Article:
"Swedes are really rather self-righteous when it comes to their English skills," said Maria Andersson at translation firm Amesto, which ordered the survey from Novus.
Every other Swede regards their English to be better than average (for a Swede) with only one in ten saying that their abilities are below average.
Amesto commissioned the survey after running into problems with clients who felt they didn't need any help with their Swedish to English translations and others who complained that the professionals' work was not up to scratch.
"We often hear: you can handle the other languages but we'll manage the English," Andersson explained.
"They perhaps think that the content is poor or comment on terminology or grammar, saying 'this doesn't sound good, I wouldn't have put it like that'. This is something we hear very frequently. There is always a discussion when we translate from Swedish to English."
The survey showed that men and Stockholmers were most likely to have a high regard for their own English abilities. Some 24 percent of Stockholm residents consider their English to be "much better" than Swedes in general while 55 percent of men regard themselves "much better" or "better".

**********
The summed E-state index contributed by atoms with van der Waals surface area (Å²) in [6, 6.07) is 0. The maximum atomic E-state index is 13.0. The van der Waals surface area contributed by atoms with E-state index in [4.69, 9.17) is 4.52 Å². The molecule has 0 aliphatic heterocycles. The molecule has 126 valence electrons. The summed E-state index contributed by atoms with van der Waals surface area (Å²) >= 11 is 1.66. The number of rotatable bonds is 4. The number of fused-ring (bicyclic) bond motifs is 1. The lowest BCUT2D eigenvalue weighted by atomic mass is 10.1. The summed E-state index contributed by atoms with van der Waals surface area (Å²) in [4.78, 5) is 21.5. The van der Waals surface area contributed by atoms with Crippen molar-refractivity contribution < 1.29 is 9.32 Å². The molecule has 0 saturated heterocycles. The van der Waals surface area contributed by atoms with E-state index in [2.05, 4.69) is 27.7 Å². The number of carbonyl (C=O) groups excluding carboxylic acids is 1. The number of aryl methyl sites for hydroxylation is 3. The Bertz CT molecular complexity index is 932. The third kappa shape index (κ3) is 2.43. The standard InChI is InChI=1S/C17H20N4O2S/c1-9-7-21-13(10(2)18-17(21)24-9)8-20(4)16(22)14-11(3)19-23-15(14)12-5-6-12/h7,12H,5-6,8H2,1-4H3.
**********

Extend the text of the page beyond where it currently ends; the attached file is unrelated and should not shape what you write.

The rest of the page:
"There are a lot of people in Sweden who think that they speak English very well. We read books in English, many have gone to university and read English course literature and we watch American films," Maria Andersson said.
"But we are perhaps not quite as talented as we think. I don't think you or I could write a decent manual for a submarine," she added.
BP chairman Carl-Henric Svanberg caused global outrage a few years back and prompted a brief bout of Swedish linguistic self-reflection when he uttered the words "we care about the small people" while the Gulf of Mexico oil crisis was at its height.
Svanberg was referring to the "average Joe" or "man in the street" but his words led to several language experts to question the self-belief of Swedes in general when it comes to their language abilities.
"It is one of the Swedes' enduring myths – that we speak English as well as we do Swedish. We do not – only a very few Swedes do," said Lars Melin of Stockholm University to Sveriges Television at the time.